For me, New Years Day is a time to think about how my life has changed and what my priorities and goals have become. Then I try to work toward changing how I do things so that I meet my goals. In other words, I try to live life as simply as possible and not waste time on things that really don’t matter to me.
While thinking about the way my priorities have changed throughout my life, I realized that it has been ten years since I started work on this website. I wasn’t quite 30 years old yet and I was pregnant with my first child.
Prior to getting pregnant, I didn’t have the healthiest or greenest lifestyle. As a child, I was given fast food, sugary cereals, and a fridge full of soda and Kool-Aid. My parents certainly introduced some healthy habits but they worked a lot and had to do what was easiest. My bad habits amplified during college when I was living off of pizza and middle-of-the-night muffin runs.
Getting pregnant really served to amplify my ever-present anxiety. I started worrying about something going wrong with my pregnancy and about giving birth to the healthiest child possible. So I went on a mission to reduce the toxins in my environment. I started One Part Sunshine because I had a really hard time finding products and information that helped me worked toward that goal. And I wanted to share my research with everyone else.
Fast forward ten years and now there is a wealth of information about natural living and green parenting. And now that I finally have access to the products and resources that I desperately wanted, I have become much more relaxed about the whole thing. Probably because I am older and the kids aren’t babies anymore. I still try to avoid toxic chemicals as much as possible, but I have realized that enjoying life is much more important to me now. When I am in the middle of reading a book to my kids, I would rather use a can of beans (that probably have BPA in them) in our chili than take the extra time to cook them from scratch. I would rather spend money on a family trip than on organic clothing. I will get take-out if I am trying to get my kids to our weekly homeschool playgroup on time.
So needless to say, this list of ways to be a green parent looks somewhat different than it would have when I first started all of this. I think it is more manageable, less product focused, and more affordable.
Buy less stuff.
This one makes sense for a number of reasons. It saves you money. It helps keep trash out of the environment. It reduces manufacturing pollution. And it keeps your house and life less cluttered. When I need something, first I really think about whether I actually need it. If I decide I do, I try to repurpose something else in the house or make it by hand (cleaning supplies for example are really easy to make yourself). If that’s not possible, I try to borrow it or find it used on Craigslist, Amazon or a local thrift shop.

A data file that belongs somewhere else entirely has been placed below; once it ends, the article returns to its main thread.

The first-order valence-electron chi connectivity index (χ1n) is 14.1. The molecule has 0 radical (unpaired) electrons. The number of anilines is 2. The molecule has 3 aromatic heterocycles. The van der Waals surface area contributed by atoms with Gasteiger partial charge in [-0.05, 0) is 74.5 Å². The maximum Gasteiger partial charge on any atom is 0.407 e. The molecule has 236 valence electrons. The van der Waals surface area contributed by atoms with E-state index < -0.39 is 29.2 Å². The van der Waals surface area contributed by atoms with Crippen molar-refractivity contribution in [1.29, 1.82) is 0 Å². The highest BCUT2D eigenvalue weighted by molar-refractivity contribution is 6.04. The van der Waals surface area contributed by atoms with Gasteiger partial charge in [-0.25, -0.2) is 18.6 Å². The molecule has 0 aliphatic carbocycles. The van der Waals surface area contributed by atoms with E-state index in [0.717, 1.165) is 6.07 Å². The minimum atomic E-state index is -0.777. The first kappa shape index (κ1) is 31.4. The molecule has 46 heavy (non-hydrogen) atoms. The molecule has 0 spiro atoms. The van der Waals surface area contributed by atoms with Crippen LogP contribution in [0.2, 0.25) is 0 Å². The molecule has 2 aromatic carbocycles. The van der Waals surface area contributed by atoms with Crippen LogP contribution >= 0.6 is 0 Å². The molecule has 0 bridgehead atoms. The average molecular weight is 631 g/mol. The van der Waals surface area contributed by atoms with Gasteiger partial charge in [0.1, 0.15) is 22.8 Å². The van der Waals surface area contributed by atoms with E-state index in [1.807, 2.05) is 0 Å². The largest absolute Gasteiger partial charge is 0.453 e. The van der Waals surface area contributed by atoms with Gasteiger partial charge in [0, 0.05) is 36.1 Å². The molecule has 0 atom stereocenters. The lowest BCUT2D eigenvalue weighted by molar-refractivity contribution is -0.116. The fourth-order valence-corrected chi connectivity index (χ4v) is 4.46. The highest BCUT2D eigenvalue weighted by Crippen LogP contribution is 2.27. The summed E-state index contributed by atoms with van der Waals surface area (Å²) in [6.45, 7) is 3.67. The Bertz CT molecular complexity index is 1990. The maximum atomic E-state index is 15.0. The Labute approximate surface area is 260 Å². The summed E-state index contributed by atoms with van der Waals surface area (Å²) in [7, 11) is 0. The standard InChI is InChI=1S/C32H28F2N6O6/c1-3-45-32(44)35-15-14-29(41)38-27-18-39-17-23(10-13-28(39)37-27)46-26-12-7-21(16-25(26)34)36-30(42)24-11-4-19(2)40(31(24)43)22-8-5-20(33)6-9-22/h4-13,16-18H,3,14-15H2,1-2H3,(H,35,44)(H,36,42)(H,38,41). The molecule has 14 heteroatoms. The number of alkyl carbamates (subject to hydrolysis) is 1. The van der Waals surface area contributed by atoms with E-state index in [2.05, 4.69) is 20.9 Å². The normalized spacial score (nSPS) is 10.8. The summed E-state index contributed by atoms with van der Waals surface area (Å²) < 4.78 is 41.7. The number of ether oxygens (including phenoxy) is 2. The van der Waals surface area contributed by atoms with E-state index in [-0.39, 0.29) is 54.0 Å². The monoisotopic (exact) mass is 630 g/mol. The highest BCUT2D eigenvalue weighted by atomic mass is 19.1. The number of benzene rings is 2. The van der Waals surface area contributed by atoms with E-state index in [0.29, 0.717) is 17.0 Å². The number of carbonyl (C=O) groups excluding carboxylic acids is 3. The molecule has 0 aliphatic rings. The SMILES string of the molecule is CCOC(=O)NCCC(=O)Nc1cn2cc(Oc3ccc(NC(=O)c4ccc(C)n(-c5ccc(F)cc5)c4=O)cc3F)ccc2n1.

Buy quality stuff.
If I have to buy something new, I try to buy it handmade from local artisans. Or at least locally. But no matter what, I do my research to try to find a product that is well-made and will last so I will hopefully only have to buy it once (and even pass it down to my kids when they are grown).
Eat whole foods.
This is a habit that really took a major life change (getting pregnant) to really take hold for me. Ten years ago, my goal was to eat organic foods (whether made in a factory or at home). Now, my goal is to grow as much food as possible and make as much as I can homemade. (This year we are getting chickens! Stay tuned for more about that.) Anything I can’t grow or make myself, I try to buy from local farms or markets. We have a great grocery delivery service here called RelayFoods that picks up from the many local farms and food artisans. Click here for a $30 coupon to try them out if you live in the Charlottesville, Richmond, Baltimore, Washington, DC or Raleigh/Durham areas. When I do eat out, I try to choose local restaurants that use quality ingredients.
Avoid plastic as much as possible.
I wish I had the same dedication to this that people like Beth Terry from My Plastic Free Life have. Avoiding plastic completely is hard and can be expensive. When my financial situation was better, I found it easier to justify spending more on the peanut butter in the glass jar versus the plastic one. But I got to the point where I realized that I was stressing out too much about plastic and it was having a negative impact on my happiness. I still buy milk in glass jars, bring reusable shopping bags, avoid drinks in plastic bottles, and reuse plastic containers when I can (mostly for my son’s nature collections). I also use only glass storage containers in the kitchen and cook with stainless steel and cast iron pots and pans. If you want more information about plastic, see my post here.
My kids are full-fledged nature lovers. They will play outside in the mud, rain, snow or heat. My son carries some sort of bug or small creature on his person on almost every hike. They each have their own nature collections full of shells, rocks, bugs and more. I attribute their love of nature to the fact that we are constantly outdoors. We take family hikes almost every weekend. We make a point of visiting our local parks frequently. We go geocaching, which is like treasure hunting for the kids. But most importantly, I try not freak out if the kids get dirty or ruin their clothes and try to make me hold a bug. Every discovery in nature becomes a learning experience for us.
For more information about green parenting, check out the articles under the “How to be a Green Parent” tab at the top of the page. Happy New Year!
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